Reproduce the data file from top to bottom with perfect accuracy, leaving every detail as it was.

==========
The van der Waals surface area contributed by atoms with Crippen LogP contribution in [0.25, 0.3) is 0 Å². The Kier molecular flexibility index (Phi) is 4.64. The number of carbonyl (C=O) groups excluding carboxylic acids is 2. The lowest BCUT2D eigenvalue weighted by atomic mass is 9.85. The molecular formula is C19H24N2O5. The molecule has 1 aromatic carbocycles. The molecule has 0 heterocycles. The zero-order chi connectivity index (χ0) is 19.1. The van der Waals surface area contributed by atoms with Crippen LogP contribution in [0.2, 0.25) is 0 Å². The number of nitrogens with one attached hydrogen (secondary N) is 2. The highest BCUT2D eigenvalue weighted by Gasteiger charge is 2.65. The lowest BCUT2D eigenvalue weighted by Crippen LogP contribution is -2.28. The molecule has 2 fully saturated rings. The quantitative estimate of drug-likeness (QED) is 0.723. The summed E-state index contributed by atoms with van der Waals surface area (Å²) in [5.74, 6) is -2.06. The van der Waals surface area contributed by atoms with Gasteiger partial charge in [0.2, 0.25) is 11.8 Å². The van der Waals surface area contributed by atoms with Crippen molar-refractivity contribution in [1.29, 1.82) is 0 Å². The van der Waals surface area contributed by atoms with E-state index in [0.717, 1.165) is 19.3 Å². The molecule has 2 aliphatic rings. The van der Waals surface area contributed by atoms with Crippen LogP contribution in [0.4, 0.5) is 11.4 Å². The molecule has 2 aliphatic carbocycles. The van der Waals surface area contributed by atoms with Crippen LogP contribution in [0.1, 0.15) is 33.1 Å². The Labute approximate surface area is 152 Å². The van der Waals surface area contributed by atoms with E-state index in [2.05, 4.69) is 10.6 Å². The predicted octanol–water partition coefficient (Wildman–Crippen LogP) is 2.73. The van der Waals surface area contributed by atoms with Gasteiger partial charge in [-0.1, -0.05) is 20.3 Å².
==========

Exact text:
The van der Waals surface area contributed by atoms with Crippen LogP contribution in [0.25, 0.3) is 0 Å². The Kier molecular flexibility index (Phi) is 4.64. The number of carbonyl (C=O) groups excluding carboxylic acids is 2. The lowest BCUT2D eigenvalue weighted by atomic mass is 9.85. The molecular formula is C19H24N2O5. The molecule has 1 aromatic carbocycles. The molecule has 0 heterocycles. The zero-order chi connectivity index (χ0) is 19.1. The van der Waals surface area contributed by atoms with Crippen LogP contribution in [0.2, 0.25) is 0 Å². The number of nitrogens with one attached hydrogen (secondary N) is 2. The highest BCUT2D eigenvalue weighted by Gasteiger charge is 2.65. The lowest BCUT2D eigenvalue weighted by Crippen LogP contribution is -2.28. The molecule has 2 fully saturated rings. The quantitative estimate of drug-likeness (QED) is 0.723. The summed E-state index contributed by atoms with van der Waals surface area (Å²) in [5.74, 6) is -2.06. The van der Waals surface area contributed by atoms with Gasteiger partial charge in [0.2, 0.25) is 11.8 Å². The van der Waals surface area contributed by atoms with Crippen molar-refractivity contribution in [1.29, 1.82) is 0 Å². The van der Waals surface area contributed by atoms with E-state index in [0.717, 1.165) is 19.3 Å². The molecule has 2 aliphatic rings. The van der Waals surface area contributed by atoms with Crippen LogP contribution in [0.4, 0.5) is 11.4 Å². The molecule has 2 aliphatic carbocycles. The van der Waals surface area contributed by atoms with Crippen LogP contribution in [0.1, 0.15) is 33.1 Å². The Labute approximate surface area is 152 Å². The van der Waals surface area contributed by atoms with E-state index in [2.05, 4.69) is 10.6 Å². The predicted octanol–water partition coefficient (Wildman–Crippen LogP) is 2.73. The van der Waals surface area contributed by atoms with Gasteiger partial charge in [-0.1, -0.05) is 20.3 Å².